As we enter September, it’s worth remembering that it is also Deaf Awareness Month during which the increasing public awareness of deaf culture and issues is celebrated, moreover, acceptance and inclusion are promoted.

Deaf Awareness Month began in 1958 as the “International Day of the Deaf” before it got extended to a full week, and later on, to a full month.

During September, the month-long celebration dedicated to sharing information about the unique legacy and languages of the deaf community, we are reminded of the numerous milestones this noble cause has reached in the past couple of years.

A great example would be that in 2022, SIL LEAD, a non-profit organization released a collection of twenty sign language books for deaf and hard of hearing children in Mali–the first ever digital sign language storybooks in Sign Language for Malian Schools (MsSL). These are now available on where they can be read, shared and adapted. The books cover a wide range of subjects, including animal stories, community living, health, science and personal development. Recognizing that literacy is vital for success in education, the release of the books is especially significant, considering that a great number of deaf children in Mali have struggled reading and understanding because of the lack of availability of books in sign language, and overall, there are about 93 million children who live with disabilities and are not able to access learning materials and books in their underrepresented spoken or sign languages.

A similar success story is the publication of first-ever children storybooks in Somali Sign Language, thanks to a group of innovators funded through the All Children Reading: Grand Challenge for Development (ACR GCD) Begin with Books prize.

Another huge milestone was reached in July 2023 when the South African President has officially signed the law recognising South African Sign Language as the 12th official national language.


According to the data provided by World Federation of the Deaf, currently, there are more than 70 million deaf people worldwide, but for many of these individuals – especially women – every day life is drenched in stigmatization, marginalization and discrimination.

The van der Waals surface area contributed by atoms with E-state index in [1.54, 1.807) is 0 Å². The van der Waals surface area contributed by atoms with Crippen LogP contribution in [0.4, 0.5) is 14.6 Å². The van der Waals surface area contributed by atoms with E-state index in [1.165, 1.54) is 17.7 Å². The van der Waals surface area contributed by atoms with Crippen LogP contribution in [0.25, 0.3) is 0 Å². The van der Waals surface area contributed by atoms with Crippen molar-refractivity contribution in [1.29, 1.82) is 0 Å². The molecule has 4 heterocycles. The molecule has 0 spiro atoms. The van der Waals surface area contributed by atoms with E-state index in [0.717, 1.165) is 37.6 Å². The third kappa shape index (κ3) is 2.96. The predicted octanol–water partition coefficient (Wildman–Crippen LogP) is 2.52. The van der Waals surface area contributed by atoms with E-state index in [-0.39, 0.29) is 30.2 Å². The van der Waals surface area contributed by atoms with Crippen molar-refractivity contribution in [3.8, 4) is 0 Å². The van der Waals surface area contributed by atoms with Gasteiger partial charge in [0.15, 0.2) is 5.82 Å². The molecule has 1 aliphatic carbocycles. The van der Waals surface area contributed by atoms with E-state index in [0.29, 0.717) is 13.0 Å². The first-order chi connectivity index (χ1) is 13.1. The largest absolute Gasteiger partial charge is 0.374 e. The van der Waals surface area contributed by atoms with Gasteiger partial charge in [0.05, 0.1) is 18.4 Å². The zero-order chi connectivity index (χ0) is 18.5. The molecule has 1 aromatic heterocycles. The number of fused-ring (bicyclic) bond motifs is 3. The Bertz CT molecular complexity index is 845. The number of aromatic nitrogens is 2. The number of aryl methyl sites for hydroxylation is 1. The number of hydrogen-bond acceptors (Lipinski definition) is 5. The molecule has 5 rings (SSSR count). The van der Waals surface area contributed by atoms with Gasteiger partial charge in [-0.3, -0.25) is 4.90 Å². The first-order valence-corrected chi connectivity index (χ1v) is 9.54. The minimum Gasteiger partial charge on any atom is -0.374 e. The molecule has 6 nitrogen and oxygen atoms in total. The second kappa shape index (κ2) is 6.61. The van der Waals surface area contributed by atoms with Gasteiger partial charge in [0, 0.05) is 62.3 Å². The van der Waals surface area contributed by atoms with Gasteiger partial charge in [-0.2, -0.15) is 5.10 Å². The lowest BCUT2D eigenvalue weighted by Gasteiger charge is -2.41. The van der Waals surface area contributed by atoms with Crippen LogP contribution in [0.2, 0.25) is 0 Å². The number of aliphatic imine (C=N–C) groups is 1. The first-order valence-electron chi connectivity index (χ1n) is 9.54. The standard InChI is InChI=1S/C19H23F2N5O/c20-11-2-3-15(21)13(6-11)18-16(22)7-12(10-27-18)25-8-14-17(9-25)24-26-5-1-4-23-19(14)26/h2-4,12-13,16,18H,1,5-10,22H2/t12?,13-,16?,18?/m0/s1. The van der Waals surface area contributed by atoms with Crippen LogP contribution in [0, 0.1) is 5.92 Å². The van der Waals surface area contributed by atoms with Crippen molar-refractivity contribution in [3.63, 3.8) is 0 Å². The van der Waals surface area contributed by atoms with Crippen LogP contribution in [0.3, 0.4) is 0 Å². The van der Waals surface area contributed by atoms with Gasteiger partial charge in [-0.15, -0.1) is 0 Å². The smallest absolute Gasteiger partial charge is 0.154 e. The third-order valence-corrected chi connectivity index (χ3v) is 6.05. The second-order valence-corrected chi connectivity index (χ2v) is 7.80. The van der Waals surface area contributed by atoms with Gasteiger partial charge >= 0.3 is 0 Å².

According to the World Health Organization’s 2011 World Disability Report, about 15 percent of Nigeria’s population have a disability. Several of them face various human rights abuses including stigma and violence, as well as lack of proper health care and education. On January 23 2019, however, Nigeria’s President Muhammadu Buhari finally signed into law the Discrimination Against Persons with Disabilities (Prohibition) Act, 2018 that prohibits discrimination on the basis of disability.

Through its Indigenous Sign Language Project and Beauty Beyond Speech project,   and S-DELI are tirelessly working on documenting and preserving indigenous signed and spoken languages, promoting linguistic diversity as well as highlighting the discrimination and harassment women and school children with speech and hearing impairment face on a daily basis.

With the International Week of Deaf People (19-25th September) and International Day of Sign Languages (23rd September) around the corner, stay tuned to find out how IHAV uses this opportunity to support and protect the linguistic identity and cultural diversity of all deaf people and other sign language users!